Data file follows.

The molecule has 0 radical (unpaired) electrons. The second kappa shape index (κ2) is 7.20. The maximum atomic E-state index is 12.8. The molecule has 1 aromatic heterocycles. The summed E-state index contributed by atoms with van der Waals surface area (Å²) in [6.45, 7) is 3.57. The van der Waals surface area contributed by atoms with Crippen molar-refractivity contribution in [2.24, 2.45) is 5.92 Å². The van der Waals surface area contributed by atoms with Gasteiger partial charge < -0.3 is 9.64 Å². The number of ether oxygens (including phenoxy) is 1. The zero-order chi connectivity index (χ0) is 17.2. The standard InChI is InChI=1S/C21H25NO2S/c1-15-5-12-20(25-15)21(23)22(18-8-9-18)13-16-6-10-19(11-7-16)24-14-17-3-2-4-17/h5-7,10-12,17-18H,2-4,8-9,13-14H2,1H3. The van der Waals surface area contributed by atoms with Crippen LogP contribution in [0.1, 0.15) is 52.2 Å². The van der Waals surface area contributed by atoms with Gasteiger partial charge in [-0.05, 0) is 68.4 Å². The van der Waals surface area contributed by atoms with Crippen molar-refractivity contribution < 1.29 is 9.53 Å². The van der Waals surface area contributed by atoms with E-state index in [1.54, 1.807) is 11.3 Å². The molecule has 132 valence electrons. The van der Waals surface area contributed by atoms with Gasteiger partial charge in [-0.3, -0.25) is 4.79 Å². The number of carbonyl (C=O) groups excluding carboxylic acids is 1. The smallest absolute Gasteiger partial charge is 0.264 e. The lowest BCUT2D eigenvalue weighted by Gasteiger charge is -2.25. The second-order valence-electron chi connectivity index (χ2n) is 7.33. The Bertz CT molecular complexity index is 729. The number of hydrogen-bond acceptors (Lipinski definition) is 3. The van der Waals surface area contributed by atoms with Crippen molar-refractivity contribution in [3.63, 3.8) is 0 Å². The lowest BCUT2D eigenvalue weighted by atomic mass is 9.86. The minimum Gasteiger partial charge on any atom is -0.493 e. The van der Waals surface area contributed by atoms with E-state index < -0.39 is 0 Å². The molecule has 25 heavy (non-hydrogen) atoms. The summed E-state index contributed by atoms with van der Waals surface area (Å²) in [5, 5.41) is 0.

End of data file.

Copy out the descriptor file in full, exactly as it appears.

The molecule has 0 radical (unpaired) electrons. The second kappa shape index (κ2) is 7.20. The maximum atomic E-state index is 12.8. The molecule has 1 aromatic heterocycles. The summed E-state index contributed by atoms with van der Waals surface area (Å²) in [6.45, 7) is 3.57. The van der Waals surface area contributed by atoms with Crippen molar-refractivity contribution in [2.24, 2.45) is 5.92 Å². The van der Waals surface area contributed by atoms with Gasteiger partial charge < -0.3 is 9.64 Å². The number of ether oxygens (including phenoxy) is 1. The zero-order chi connectivity index (χ0) is 17.2. The standard InChI is InChI=1S/C21H25NO2S/c1-15-5-12-20(25-15)21(23)22(18-8-9-18)13-16-6-10-19(11-7-16)24-14-17-3-2-4-17/h5-7,10-12,17-18H,2-4,8-9,13-14H2,1H3. The van der Waals surface area contributed by atoms with Crippen LogP contribution in [0.1, 0.15) is 52.2 Å². The van der Waals surface area contributed by atoms with Gasteiger partial charge in [-0.05, 0) is 68.4 Å². The van der Waals surface area contributed by atoms with Crippen molar-refractivity contribution < 1.29 is 9.53 Å². The van der Waals surface area contributed by atoms with E-state index in [1.54, 1.807) is 11.3 Å². The molecule has 132 valence electrons. The van der Waals surface area contributed by atoms with Gasteiger partial charge in [-0.3, -0.25) is 4.79 Å². The number of carbonyl (C=O) groups excluding carboxylic acids is 1. The smallest absolute Gasteiger partial charge is 0.264 e. The lowest BCUT2D eigenvalue weighted by Gasteiger charge is -2.25. The second-order valence-electron chi connectivity index (χ2n) is 7.33. The Bertz CT molecular complexity index is 729. The number of hydrogen-bond acceptors (Lipinski definition) is 3. The van der Waals surface area contributed by atoms with Crippen molar-refractivity contribution in [3.63, 3.8) is 0 Å². The lowest BCUT2D eigenvalue weighted by atomic mass is 9.86. The minimum Gasteiger partial charge on any atom is -0.493 e. The van der Waals surface area contributed by atoms with E-state index < -0.39 is 0 Å². The molecule has 25 heavy (non-hydrogen) atoms. The summed E-state index contributed by atoms with van der Waals surface area (Å²) in [5, 5.41) is 0.